BISBEE — “We are losing as many people every day as we lost on 9/11. People need to take this seriously.”

Dr. Edward Miller, chief medical officer with Copper Queen Community Hospital, spoke to the Herald/Review Monday about the problems the city, county and state are facing due to COVID–19 and the sobering statistics that show cases are skyrocketing.

In a graph he prepared, the figures show from Nov. 1 to Dec. 5 the county had 2,467 new cases of the virus. Of those, 919 positive cases occurred in the week from Nov. 29 to Dec. 5. The drastic rise is attributed to the Thanksgiving holiday weekend.

With the vaccine for the general population “months away,” he reiterated what has been said for the past nine months: Wear a mask, wash hands frequently, follow social distancing recommendations and do not congregate indoors.

“It’s quite staggering to see the number of new cases. The majority of people are completely unaware of what is going on in the state and the county,” Miller said. “People think that because they’re with family or friends it is safe to be in groups indoors. It is not. Most of the cases are transmitted this way.”

Rob Seamon CQCH CEO, agreed.

“The fact is this virus is pervasive,” he said. “Small gatherings are causing the spread. People should take precautions now. They can gather down the road. This is very close to overwhelming the health care system. We have to get a handle on it.”

At one point, 25 staff members were quarantined due to the virus.

Symptoms of the virus can take five to 10 days to appear and some people can be asymptomatic, but can still pass the virus on to others. People think they are safe when in actuality they are not, Seamon added.

The Centers for Disease Control and Prevention say a masked person should limit close contact with another to 15 minutes, just in case one has the virus.

“Cloth masks do help protect people around you,” Miller said.

CQCH has seven COVID–19 cases hospitalized out of 11 beds, Seamon noted.

“We try to be judicious. We keep them here unless the patient is beyond our capabilities. And, then, there may not be a hospital bed available in other cities and they may have to wait,” Seamon added.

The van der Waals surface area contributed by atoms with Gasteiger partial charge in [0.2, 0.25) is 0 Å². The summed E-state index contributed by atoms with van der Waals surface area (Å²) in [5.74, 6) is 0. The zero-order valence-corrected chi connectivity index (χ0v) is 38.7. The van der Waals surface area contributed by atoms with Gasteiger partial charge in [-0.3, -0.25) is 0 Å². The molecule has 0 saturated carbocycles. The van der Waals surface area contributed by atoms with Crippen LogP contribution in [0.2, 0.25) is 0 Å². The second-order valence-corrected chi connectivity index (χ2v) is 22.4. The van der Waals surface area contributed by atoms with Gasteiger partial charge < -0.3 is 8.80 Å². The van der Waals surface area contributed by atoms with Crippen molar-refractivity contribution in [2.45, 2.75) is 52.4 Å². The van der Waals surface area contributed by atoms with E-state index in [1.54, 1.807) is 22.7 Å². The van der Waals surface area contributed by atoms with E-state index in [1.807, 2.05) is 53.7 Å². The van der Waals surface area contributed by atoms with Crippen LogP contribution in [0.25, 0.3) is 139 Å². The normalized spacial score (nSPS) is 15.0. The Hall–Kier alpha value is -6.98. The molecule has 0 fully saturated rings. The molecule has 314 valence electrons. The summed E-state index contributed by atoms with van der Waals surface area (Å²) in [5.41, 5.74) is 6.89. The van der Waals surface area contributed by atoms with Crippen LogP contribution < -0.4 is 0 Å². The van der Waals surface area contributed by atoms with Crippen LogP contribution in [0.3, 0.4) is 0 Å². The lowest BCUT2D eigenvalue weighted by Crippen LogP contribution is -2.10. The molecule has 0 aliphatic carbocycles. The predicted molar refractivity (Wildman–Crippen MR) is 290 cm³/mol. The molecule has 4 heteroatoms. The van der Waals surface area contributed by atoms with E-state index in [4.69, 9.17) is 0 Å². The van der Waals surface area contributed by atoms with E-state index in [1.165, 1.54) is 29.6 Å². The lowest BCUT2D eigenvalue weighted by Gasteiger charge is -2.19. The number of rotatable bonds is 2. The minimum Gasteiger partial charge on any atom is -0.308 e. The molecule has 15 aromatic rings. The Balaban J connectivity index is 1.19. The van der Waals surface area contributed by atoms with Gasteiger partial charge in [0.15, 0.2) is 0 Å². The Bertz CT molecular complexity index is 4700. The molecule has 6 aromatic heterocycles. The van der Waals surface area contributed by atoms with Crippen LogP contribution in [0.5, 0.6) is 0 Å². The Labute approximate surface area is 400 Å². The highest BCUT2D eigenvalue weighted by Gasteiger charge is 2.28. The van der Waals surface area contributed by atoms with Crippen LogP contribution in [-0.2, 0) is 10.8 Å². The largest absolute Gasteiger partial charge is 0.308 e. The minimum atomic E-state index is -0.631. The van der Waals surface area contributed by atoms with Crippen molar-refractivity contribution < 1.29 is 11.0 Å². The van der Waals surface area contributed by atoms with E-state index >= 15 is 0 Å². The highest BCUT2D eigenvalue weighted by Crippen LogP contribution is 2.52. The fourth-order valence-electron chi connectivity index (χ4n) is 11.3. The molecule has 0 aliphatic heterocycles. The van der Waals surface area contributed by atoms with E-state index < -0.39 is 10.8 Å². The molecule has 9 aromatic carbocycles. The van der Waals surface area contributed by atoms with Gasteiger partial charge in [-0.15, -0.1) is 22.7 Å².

Hospitals in Arizona are running at 90 percent capacity in intensive care rooms, which includes patients in for other serious medical conditions, Miller explained. Patients needing more care than a small rural hospital can provide are transferred to Sierra Vista, Tucson, Phoenix and as far away as Kingman in the northwestern part of the state. Transfers for long distance runs take ambulances out of action for an extended period of time.

People who came to the CQCH emergency department experienced breathing irregularities due to the reduced blood oxygen level and gasped for breath, according to Miller. Those who need a ventilator have to be transferred to another hospital.

“We have ventilators, but we don’t have the space or the staff to take these patients,” said Miller. “We could shut down our clinics to get the needed staff, but we would never do that. Our staff has been extraordinary in their care of these patients in these challenging times.”

Miller said the patients who have contracted the virus are across the spectrum of age groups.

Miller said the U.S. will need 650 million doses of the vaccine just for the first go-around if the two-shot vaccine is used. The initial doses will be used for frontline hospital staff and nursing home caregivers.

Miller said, “Bisbee had 101 active cases, a 28% increase from last Friday. We’re walking a tightrope and running at capacity. Unfortunately, I don’t see this line flattening like it did in late June.”

The only good news is that 92 percent of the people who contract the virus do not need special care and can recover at home, he said.

For those in the hospital in isolation, family and friends, who have been screened by a temperature check and questions, can talk to their loved ones, though it is through glass. Those patients who are dying are allowed to see family, but those family members must then quarantine themselves.

Seamon noted, “We need to get the word out. People do die. It gets scary. We’re not immune to it.”

Miller emphasized, “We all need to take personal responsibility for our actions during this health pandemic. Not only do we need to follow CDC guidelines, we need to take personal responsibility for our health. Proper nutrition, exercise, sleep and social, emotional and physical needs must be given appropriate attention.”